Call volume, lack of provincial funding cited for rise in land ambulance cost
LONDON, Ont. -- There was another Code Zero in London Tuesday. That’s when all ambulances are tied up and none are able to respond to emergencies.
And it’s becoming all too common according to Middlesex County CAO Bill Rayburn.
“Typically what happens in those situations is the resources are utilized by call volume or off-load delays in the hospital and there are no more resources in the city to respond to calls.”
Call volumes for ambulances have been going through the roof this year, says Rayburn, particularly in the city.
He updated county council on the projected land ambulance budget increase for 2020, which is estimated at 15.8 per cent, but he qualified that by saying there’s no way of knowing the real increase due to a number of unknown variables like provincial funding.
This follows word from City of London staff last week that the city’s increase in land ambulance costs is expected to be north of 32 per cent in 2020 - a figure that had jaws dropping around the council horseshoe.
Rayburn says those costs are based on a long-standing agreement that takes a number of factors into consideration like provincial funding, weighted assessments and call volume ratios.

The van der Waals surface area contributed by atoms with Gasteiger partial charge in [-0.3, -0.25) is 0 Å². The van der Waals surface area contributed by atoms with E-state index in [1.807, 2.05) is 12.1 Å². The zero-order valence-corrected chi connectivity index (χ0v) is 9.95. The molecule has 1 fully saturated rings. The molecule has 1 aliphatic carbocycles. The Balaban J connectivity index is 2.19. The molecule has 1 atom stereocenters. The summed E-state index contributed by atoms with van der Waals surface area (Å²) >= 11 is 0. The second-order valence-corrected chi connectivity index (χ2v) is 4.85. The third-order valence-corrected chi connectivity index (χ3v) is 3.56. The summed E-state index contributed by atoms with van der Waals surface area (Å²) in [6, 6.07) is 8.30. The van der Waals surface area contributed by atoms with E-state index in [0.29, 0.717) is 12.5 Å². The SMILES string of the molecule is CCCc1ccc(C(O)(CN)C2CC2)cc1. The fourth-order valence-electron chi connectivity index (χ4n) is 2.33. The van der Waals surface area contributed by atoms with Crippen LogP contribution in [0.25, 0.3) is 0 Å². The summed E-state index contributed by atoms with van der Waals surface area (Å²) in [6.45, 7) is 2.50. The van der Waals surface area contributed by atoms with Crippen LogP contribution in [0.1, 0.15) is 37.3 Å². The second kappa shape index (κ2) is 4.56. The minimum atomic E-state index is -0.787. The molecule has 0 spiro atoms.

He says part of the disconnect is that city councillors see land ambulance as a budget request item, when in actuality it’s a cost over which there is little control.
City Councillor Josh Morgan, who serves as London’s budget chair, sat in on Tuesday’s county meeting.
He concedes there’s little room to manoeuver, but he’d like to work with the county to crunch numbers where possible.
“I certainly heard a couple things today that I think are great discussion points between city council and the county. The amount of money that they're spending on their off-load delays is a huge amount of money and that's something that we can probably work [on] together. We have to approach the province to try to bring that down.”